need without screwy telnet/ftp etc gateways. (I assume you are running IP
 Masquerading of course.)

Description-md5: 2089a3403d126a5a0bcf29b22b68406d
Tag: interface::daemon, network::server, network::service, role::program,
Section: net
Priority: optional



server:~# apt-get install –yes redir

Here is a short description taken from its man page 'man redir'


     redir redirects TCP connections coming in on a local port, [SRC]:PORT, to a specified address/port combination, [DST]:PORT.  Both the SRC and DST arguments can be left out,
     redir will then use

     redir can be run either from inetd or as a standalone daemon.  In –inetd mode the listening SRC:PORT combo is handled by another process, usually inetd, and a connected
     socket is handed over to redir via stdin.  Hence only [DST]:PORT is required in –inetd mode.  In standalone mode redir can run either in the foreground, -n, or in the back‐
     ground, detached like a proper UNIX daemon.  This is the default.  When running in the foreground log messages are also printed to stderr, unless the -s flag is given.

     Depending on how redir was compiled, not all options may be available.


+ Use redir to redirect TCP traffic one time


Lets say you have a MySQL running on remote machine on some internal or external IP address, lets say and you want to redirect all traffic from remote host to the machine (, where you run your Apache Webserver, which you want to configure to use
as MySQL localhost TCP port 3306.

Assuming there are no irewall restrictions between Host A ( and Host B ( is already permitting connectivity on TCP/IP port 3306 between the two machines.

To open redirection from localhost on ->


server:~# redir –laddr= –lport=3306 –caddr= –cport=3306


If you need other third party hosts to be additionally reaching via TCP 3306.

root@server:~# redir –laddr= –lport=3306 –caddr= –cport=3306

Of course once you close, the /dev/tty or /dev/vty console the connection redirect will be cancelled.


+ Making TCP port forwarding from Host A to Host B permanent

One solution to make the redir setup rules permanent is to use –rinetd option or simply background the process, nevertheless I prefer to use instead GNU Screen.
If you don't know screen is a vVrtual Console Emulation manager with VT100/ANSI terminal emulation to so, if you don't have screen present on the host install it with whatever Linux OS package manager is present and run:


root@server:~#screen -dm bash -c 'redir –laddr= –lport=3306 –caddr= –cport=3306'


That would run it into screen session and detach so you can later connect, if you want you can make redir to also log connections via syslog with ( -s) option.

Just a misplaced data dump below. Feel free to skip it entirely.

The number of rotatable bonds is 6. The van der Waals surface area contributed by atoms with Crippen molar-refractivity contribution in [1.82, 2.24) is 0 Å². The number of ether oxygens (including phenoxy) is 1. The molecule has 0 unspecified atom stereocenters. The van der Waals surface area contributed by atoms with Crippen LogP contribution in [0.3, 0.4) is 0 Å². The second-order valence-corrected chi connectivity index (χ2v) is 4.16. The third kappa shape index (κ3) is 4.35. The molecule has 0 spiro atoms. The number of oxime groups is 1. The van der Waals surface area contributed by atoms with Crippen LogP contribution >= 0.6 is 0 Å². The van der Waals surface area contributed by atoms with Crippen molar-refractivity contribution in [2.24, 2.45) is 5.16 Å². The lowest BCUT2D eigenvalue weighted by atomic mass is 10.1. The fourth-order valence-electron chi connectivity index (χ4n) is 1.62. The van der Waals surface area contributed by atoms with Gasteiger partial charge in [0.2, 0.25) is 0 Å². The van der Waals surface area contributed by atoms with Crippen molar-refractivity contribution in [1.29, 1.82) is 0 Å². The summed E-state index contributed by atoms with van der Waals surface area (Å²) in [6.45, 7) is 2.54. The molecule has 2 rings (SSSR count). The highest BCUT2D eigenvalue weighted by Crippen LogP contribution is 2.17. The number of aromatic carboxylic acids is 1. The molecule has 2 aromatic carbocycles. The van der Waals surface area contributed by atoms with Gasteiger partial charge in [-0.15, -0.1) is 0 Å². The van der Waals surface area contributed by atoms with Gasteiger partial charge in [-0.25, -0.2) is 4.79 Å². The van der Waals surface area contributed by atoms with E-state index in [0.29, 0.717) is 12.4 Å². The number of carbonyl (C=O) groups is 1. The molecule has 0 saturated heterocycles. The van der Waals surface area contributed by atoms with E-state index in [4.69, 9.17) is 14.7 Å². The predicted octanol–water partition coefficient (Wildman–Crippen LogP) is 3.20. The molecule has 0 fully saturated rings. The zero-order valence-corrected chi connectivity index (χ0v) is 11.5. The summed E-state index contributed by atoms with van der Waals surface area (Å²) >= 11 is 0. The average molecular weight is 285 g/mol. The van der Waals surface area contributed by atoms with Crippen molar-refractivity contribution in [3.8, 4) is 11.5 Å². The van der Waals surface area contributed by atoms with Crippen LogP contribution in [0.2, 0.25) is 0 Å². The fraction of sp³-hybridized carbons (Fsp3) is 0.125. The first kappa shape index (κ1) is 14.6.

I found also useful to be able to track real time what's going on currently with the opened redirect socket by changing redir log level.

Accepted log level is:


  -l, –loglevel=LEVEL
             Set log level: none, err, notice, info, debug.  Default is notice.


root@server:/ # screen -dm bash -c 'redir –laddr= –lport=3308 –caddr= –cport=3306 -l debug'


To test connectivity works as expected use telnet:

root@server:/ # telnet localhost 3308
Connected to localhost.
Escape character is '^]'.

6#HY000Proxy header is not accepted from Connection closed by foreign host.

once you attach to screen session with


root@server:/home #  screen -r


You will get connectivity attempt from localhost logged : .

redir[10640]: listening on
redir[10640]: target is
redir[10640]: Waiting for client to connect on server socket …
redir[10640]: target is
redir[10640]: Waiting for client to connect on server socket …
redir[10793]: peer IP is
redir[10793]: peer socket is 25592
redir[10793]: target IP address is
redir[10793]: target port is 3306
redir[10793]: Connecting to
redir[10793]: Entering copyloop() – timeout is 0
redir[10793]: Disconnect after 1 sec, 165 bytes in, 4 bytes out

The downsides of using redir is redirection is handled by the separate process which is all time hanging in the process list, as well as the connection redirection speed of incoming connections might be about at least 30% slower to if you simply use a software (firewall ) redirect such as iptables. If you use something like kernel IP set ( ipsets ). If you hear of ipset for a first time and you wander whta it is below is short package description.


root@server:/root# apt-cache show ipset|grep -i description -A13 -B5
Maintainer: Debian Netfilter Packaging Team <>
Architecture: amd64
Provides: ipset-6.38
Depends: iptables, libc6 (>= 2.4), libipset11 (>= 6.38-1~)
Breaks: xtables-addons-common (<< 1.41~)
Description-en: administration tool for kernel IP sets
 IP sets are a framework inside the Linux 2.4.x and 2.6.x kernel which can be
 administered by the ipset(8) utility. Depending on the type, currently an
 IP set may store IP addresses, (TCP/UDP) port numbers or IP addresses with
 MAC addresses in a  way which ensures lightning speed when matching an
 entry against a set.
 If you want to
  * store multiple IP addresses or port numbers and match against the
    entire collection using a single iptables rule.
  * dynamically update iptables rules against IP addresses or ports without
    performance penalty.
  * express complex IP address and ports based rulesets with a single
    iptables rule and benefit from the speed of IP sets.

 then IP sets may be the proper tool for you.
Description-md5: d87e199641d9d6fbb0e52a65cf412bde
Tag: implemented-in::c, role::program
Section: net
Priority: optional
Filename: pool/main/i/ipset/ipset_6.38-1.2_amd64.deb
Size: 50684
MD5sum: 095760c5db23552a9ae180bd58bc8efb
SHA256: 2e2d1c3d494fe32755324bf040ffcb614cf180327736c22168b4ddf51d462522